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Arminio Fraga Neto awakens at his home in the hip Leblon beach area of Rio de Janeiro by 6:00 every weekday morning to go surfing — on the Web, that is. Fraga spends the first couple of hours of each day poring through online newspapers, academic papers and market research, as well as answering e-mails from portfolio managers and traders. The 52-year-old Fraga got into the habit of rising early when he lived in Short Hills, New Jersey, in the 1990s and was determined to beat the morning traffic into New York City. At the time, he was a managing director at Soros Fund Management, in charge of the fabled hedge fund firm’s emerging-markets portfolio. Today he is chairman and CIO of Gávea Investimentos, Brazil’s biggest independent investment company, with $5.1 billion in assets under management, including $1.8 billion in hedge funds.

“Every day there’s this massive amount of information from all kinds of sources: news, research, reports,” says Fraga, who is at his desk in Gávea’s modest Leblon offices by 9:00 a.m. and generally doesn’t leave before 8:00 p.m. to drive home for dinner with his wife, Lucyna, and his son, Sylvio. “I go through it all day long, connected. At the end of the day, I barely have the strength to disconnect and fall asleep.”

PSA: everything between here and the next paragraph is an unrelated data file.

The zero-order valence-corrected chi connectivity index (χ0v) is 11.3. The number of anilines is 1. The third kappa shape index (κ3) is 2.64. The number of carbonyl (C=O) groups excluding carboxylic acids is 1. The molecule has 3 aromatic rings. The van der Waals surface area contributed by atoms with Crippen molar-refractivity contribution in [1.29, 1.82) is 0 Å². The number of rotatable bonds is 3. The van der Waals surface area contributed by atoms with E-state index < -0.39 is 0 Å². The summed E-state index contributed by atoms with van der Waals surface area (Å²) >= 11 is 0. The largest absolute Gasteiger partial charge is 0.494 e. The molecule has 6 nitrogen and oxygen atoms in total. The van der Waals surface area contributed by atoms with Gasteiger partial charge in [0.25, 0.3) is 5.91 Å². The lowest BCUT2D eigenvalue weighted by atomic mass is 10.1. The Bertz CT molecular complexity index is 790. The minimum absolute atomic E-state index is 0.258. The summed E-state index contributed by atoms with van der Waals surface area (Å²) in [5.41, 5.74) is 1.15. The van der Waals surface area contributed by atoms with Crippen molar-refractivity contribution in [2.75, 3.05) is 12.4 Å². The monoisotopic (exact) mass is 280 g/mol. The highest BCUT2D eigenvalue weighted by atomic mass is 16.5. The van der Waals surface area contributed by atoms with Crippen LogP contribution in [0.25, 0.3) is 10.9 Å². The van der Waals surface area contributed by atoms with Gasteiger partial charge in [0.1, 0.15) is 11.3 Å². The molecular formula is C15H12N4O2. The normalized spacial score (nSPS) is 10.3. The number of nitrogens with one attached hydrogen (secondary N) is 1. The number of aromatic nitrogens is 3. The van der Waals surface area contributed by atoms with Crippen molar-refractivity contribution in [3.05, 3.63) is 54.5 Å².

Few hedge fund managers are better qualified to process massive amounts of information than Fraga, who has taught economics at top universities in Brazil and the U.S. His unique curriculum vitae — he is a former governor of the Banco Central do Brasil and a distinguished scholar with hands-on experience in capital markets and an extensive career on Wall Street — has helped Fraga raise assets for Gávea since he co-founded the firm in 2003 with Luiz Fraga, his cousin, and former central bank colleague Luiz Fernando Figueiredo. Of course, it doesn’t hurt that investment returns have been good: The flagship Gávea Fund had an annualized return of 11.6 percent through July, with annualized volatility of just 8 percent, an impressive performance for a manager making macroeconomic bets on emerging markets.

Bearded, balding and a bit paunchy, the soft-spoken Fraga may seem an unlikely hedge fund honcho. But he is one of the most powerful people in Brazil, described by some as the Alan Greenspan of Latin America. Fraga headed the central bank from 1999 to 2002, a critical time for Brazil, when decisions were made that transformed the country into today’s darling among the emerging markets. Shortly before then-president Fernando Henrique Cardoso chose Fraga for the position, Brazil opted to end its longtime crawling-peg exchange rate regime, which loosely fixed the real to the U.S. dollar and other currencies of major trading partners, and introduced a new way to anchor the currency: inflation targeting. Fraga reinforced the new inflation policy and insisted that the government maintain a tight fiscal stance. At vital moments he raised interest rates aggressively to protect against a run on the real.